I visited Auschwitz in March of 2019 and was surprised to see just how many people had made the trip. Later I did a little research and found that over two million tourists visited in 2018, a record for the memorial and museum. I was fortunate to find out early on that visiting Auschwitz takes a bit of planning if you’re doing it without a travel service and don’t want to stress out about the details at the last minute.
In the end, I’m glad I traveled on my own and did the necessary research in advance. I’m hardly the first (nor will I be the last) to travel solo from Krakow to Auschwitz. To spare you some of the headaches, I’ve detailed how to plan your own visit to Auschwitz.
But first, a bit of history.
There are countless books that cover the history of Auschwitz in far more detail and with far greater insight than I’ll be able to devote to this page. After visiting myself, I realized that the best preparation was a reading of Elie Wiesel’s Nobel Prize-winning Night about his experience of being taken prisoner from his hometown of Sighetu Marmației, Romania to Auschwitz and Steven Spielberg’s Schindler’s List. The latter doesn’t take place in Auschwitz, but after reading Night, it was like seeing Wiesel’s work in action.
The main thing to keep in mind about the history of Auschwitz is that it, in contemporary terms, is the site of the deadliest Nazi death camp in the world. Approximately 1,100,000 victims were murdered at Auschwitz-Birkenau between May of 1940 up to its liberation by Soviet troops in January, 1945. Estimates say one million of those victims were Jewish, 900,000 of which were killed in the gas chambers immediately following transport.
Again, I strongly encourage you to dive deeper into the history before visiting Auschwitz. But this basic summary should get you started.
Visiting Auschwitz is free. Anyone can show up, wait in line, go through the metal detectors, and walk around like you would a museum. But if you want a tour, the Auschwitz-Birkenau Memorial and Museum offers them in a variety of languages. You can choose either a 3.5-hour or 6-hour tour, both of which start at Auschwitz I before taking a shuttle bus over to Birkenau. Prices vary, but they generally run for a quite affordable 60 to 100 Polish zloty for the 3.5-hour and 6-hour tour respectively. That’s roughly €14 to €24 or $16 to $26.
If you know you want a guided tour, you’ll need to book well in advance. Tours frequently sell out and you’ll want to keep public transportation options in mind when purchasing your tickets. Purchase tickets at the memorial’s official website here.
I did the 3.5-hour tour, so I can only speak about that. First, you walk through the museum entrance, go past a metal detector, and you keep walking back until you reach a turnstile. They’ll point you toward the direction of an employee who will look at your ticket and give you headphones and a receiver so you can hear the tour guide at all times. You’ll also get a sticker with your language printed on it to stick on your jacket or shirt.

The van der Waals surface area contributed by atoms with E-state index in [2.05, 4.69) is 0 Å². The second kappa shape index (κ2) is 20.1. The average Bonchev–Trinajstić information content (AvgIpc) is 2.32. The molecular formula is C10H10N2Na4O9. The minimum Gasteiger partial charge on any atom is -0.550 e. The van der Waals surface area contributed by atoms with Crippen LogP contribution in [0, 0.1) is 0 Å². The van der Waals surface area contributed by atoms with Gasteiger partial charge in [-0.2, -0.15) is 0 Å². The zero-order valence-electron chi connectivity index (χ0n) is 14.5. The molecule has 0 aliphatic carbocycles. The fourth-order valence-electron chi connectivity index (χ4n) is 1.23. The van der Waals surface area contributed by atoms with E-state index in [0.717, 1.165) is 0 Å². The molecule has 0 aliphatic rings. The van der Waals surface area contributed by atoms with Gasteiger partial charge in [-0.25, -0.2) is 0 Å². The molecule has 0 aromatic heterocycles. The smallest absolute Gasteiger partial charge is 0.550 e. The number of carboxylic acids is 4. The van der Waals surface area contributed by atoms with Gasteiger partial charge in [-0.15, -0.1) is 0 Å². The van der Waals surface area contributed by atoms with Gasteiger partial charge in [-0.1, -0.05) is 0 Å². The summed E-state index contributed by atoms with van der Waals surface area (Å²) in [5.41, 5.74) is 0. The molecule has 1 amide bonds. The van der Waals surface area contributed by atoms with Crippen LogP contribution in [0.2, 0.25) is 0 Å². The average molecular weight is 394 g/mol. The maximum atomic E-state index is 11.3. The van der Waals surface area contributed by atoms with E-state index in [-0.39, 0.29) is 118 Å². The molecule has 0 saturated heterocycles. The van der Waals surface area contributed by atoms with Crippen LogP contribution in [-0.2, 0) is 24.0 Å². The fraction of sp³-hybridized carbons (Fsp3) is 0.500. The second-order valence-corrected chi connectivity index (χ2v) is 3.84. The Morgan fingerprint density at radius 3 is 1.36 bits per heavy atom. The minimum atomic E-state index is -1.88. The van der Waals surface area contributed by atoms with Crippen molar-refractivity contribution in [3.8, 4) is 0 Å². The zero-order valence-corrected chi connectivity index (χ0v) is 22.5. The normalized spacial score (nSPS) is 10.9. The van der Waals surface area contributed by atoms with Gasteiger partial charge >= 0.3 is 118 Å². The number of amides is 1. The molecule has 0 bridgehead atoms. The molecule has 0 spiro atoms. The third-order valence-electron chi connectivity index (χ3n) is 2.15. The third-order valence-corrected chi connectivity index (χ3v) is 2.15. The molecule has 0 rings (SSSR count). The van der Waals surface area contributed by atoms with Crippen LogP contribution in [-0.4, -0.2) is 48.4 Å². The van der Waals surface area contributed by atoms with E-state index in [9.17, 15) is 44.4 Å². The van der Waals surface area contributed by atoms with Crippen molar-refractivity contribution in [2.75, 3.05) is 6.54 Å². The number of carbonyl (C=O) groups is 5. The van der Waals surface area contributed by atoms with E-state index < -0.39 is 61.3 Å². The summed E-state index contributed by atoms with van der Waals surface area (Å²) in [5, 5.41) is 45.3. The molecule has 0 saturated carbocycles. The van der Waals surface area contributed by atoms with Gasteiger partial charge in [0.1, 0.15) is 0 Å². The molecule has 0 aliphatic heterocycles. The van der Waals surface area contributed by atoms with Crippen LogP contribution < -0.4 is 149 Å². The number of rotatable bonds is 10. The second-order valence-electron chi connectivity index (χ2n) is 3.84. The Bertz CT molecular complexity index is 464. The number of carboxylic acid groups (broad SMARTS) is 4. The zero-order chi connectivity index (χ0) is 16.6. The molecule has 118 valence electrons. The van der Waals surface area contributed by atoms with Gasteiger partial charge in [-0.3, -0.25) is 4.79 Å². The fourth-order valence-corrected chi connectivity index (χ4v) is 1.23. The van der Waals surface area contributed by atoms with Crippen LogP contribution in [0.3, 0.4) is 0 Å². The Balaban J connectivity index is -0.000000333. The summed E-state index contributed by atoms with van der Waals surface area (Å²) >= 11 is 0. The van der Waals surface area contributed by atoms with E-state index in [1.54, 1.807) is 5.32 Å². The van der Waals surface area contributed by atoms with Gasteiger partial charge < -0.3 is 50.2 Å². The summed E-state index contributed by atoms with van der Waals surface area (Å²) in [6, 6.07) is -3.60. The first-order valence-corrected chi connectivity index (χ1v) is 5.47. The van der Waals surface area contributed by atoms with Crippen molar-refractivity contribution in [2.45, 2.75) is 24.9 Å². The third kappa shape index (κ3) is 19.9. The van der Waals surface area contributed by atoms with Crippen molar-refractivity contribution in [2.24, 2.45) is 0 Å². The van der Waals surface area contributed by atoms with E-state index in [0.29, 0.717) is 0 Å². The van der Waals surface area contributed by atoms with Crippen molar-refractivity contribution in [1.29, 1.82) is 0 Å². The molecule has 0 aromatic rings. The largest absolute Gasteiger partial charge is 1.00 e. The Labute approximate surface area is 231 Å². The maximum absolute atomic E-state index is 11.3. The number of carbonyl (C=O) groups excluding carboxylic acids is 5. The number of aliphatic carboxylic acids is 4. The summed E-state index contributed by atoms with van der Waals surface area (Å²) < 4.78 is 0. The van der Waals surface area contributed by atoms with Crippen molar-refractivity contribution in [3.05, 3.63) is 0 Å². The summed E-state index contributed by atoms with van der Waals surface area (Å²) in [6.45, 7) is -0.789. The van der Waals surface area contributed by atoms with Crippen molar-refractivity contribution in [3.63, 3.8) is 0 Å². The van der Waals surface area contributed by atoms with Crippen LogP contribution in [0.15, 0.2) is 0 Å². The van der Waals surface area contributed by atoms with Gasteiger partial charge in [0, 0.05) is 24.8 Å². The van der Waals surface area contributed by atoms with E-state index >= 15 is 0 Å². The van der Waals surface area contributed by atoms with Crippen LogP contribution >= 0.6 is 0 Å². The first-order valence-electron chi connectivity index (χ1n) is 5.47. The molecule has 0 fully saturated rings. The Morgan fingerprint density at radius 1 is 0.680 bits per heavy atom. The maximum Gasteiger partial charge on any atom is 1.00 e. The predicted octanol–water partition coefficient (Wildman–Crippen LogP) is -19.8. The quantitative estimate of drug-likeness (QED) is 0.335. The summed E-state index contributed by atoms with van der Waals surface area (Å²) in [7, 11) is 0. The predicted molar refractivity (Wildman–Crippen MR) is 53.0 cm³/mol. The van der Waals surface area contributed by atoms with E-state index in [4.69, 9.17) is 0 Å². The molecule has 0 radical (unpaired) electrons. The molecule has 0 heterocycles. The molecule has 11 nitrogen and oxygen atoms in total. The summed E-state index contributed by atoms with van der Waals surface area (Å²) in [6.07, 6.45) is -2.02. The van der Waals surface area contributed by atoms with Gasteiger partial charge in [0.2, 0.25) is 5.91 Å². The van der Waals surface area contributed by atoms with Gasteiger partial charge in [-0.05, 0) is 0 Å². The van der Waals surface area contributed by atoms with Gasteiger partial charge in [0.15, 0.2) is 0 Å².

If you’re early (which you should be), you’ll grab a seat in a small waiting area and will be clearly notified when your tour is up. After going through the turnstile, you’ll stand outside for a moment as the tour guide gives the basic ground rules and sets up the audio receiver. (Quick note on the ground rules, don’t treat Auschwitz like your personal backdrop for Instagram, which is apparently a thing people are doing.)
From there, you’ll start your tour by heading to the infamous Arbeit Macht Frei gates and work your way through various prisoner blocks converted into exhibitions. I don’t want to detail the entire experience here, so I’ll leave it at that.
About halfway through, you’ll head back into the museum where you started, dropping off your headphones. You’ll have about a 15-minute break to use the restroom, grab a snack, or coffee. (Note, you have to pay a small fee in zloty to use the restroom, but there is an ATM on site if needed.) Before going on the break, your tour guide will point out where the shuttle buses pick up to take you to Birkenau where you’ll spend the rest of the tour.
The most convenient location to pick up the train to Auschwitz is from Krakow. Auschwitz in Polish (and the name of the station) is Oświęcim and the main station in Krakow is Krakow Glowny. There are just two IC (intercity) trains running from Krakow to Auschwitz. One departs at 10:25, arriving at 11:52, and the other departs at 10:34 pm, arriving at 11:55 pm. Those are run by Polish Railways and you can purchase tickets at Intercity.pl.
Thankfully, there are regional trains not run by Polish Railways that run much more frequently and conveniently. The IC trains are a smidge faster, but it’s ultimately negligible. Nonstop departure times are approximately 10:32, 11:30, 1:32 pm, 3:32 pm, 3:56 pm, 5:30 pm, and 7:30 pm. Obviously, schedules can change depending on your day of travel, so find the time that works for you at Polregio.pl, where you can also purchase your tickets.
I traveled with Polregio for a very affordable 9 zloty one way. That’s just over $2 or €2.